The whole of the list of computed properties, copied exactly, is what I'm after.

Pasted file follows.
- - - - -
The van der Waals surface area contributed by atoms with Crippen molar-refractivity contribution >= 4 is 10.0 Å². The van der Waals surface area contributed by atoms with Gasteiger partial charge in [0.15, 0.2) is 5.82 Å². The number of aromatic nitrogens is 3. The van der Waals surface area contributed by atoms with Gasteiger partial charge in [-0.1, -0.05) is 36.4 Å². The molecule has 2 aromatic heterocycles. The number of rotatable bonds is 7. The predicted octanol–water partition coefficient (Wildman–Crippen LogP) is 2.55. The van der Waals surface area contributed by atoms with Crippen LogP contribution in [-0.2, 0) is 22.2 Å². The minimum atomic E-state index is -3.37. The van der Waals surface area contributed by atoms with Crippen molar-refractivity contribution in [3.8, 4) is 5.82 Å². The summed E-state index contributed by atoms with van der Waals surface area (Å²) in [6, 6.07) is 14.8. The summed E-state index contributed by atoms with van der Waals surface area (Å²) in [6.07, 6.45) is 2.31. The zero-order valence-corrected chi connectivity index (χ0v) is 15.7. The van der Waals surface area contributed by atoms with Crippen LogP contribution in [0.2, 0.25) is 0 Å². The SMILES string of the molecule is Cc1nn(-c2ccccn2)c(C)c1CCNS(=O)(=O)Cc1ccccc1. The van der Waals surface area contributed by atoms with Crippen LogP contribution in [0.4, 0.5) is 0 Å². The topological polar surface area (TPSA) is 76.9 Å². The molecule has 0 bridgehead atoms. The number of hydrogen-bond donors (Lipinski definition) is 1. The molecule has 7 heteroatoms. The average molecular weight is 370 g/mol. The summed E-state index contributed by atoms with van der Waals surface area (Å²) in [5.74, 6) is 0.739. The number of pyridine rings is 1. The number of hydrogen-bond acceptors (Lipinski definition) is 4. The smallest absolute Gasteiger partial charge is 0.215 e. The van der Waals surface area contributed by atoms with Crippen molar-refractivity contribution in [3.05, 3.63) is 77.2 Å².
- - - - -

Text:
The van der Waals surface area contributed by atoms with Crippen molar-refractivity contribution >= 4 is 10.0 Å². The van der Waals surface area contributed by atoms with Gasteiger partial charge in [0.15, 0.2) is 5.82 Å². The number of aromatic nitrogens is 3. The van der Waals surface area contributed by atoms with Gasteiger partial charge in [-0.1, -0.05) is 36.4 Å². The molecule has 2 aromatic heterocycles. The number of rotatable bonds is 7. The predicted octanol–water partition coefficient (Wildman–Crippen LogP) is 2.55. The van der Waals surface area contributed by atoms with Crippen LogP contribution in [-0.2, 0) is 22.2 Å². The minimum atomic E-state index is -3.37. The van der Waals surface area contributed by atoms with Crippen molar-refractivity contribution in [3.8, 4) is 5.82 Å². The summed E-state index contributed by atoms with van der Waals surface area (Å²) in [6, 6.07) is 14.8. The summed E-state index contributed by atoms with van der Waals surface area (Å²) in [6.07, 6.45) is 2.31. The zero-order valence-corrected chi connectivity index (χ0v) is 15.7. The van der Waals surface area contributed by atoms with Crippen LogP contribution in [0.2, 0.25) is 0 Å². The SMILES string of the molecule is Cc1nn(-c2ccccn2)c(C)c1CCNS(=O)(=O)Cc1ccccc1. The van der Waals surface area contributed by atoms with Crippen LogP contribution in [0.4, 0.5) is 0 Å². The topological polar surface area (TPSA) is 76.9 Å². The molecule has 0 bridgehead atoms. The number of hydrogen-bond donors (Lipinski definition) is 1. The molecule has 7 heteroatoms. The average molecular weight is 370 g/mol. The summed E-state index contributed by atoms with van der Waals surface area (Å²) in [5.74, 6) is 0.739. The number of pyridine rings is 1. The number of hydrogen-bond acceptors (Lipinski definition) is 4. The smallest absolute Gasteiger partial charge is 0.215 e. The van der Waals surface area contributed by atoms with Crippen molar-refractivity contribution in [3.05, 3.63) is 77.2 Å².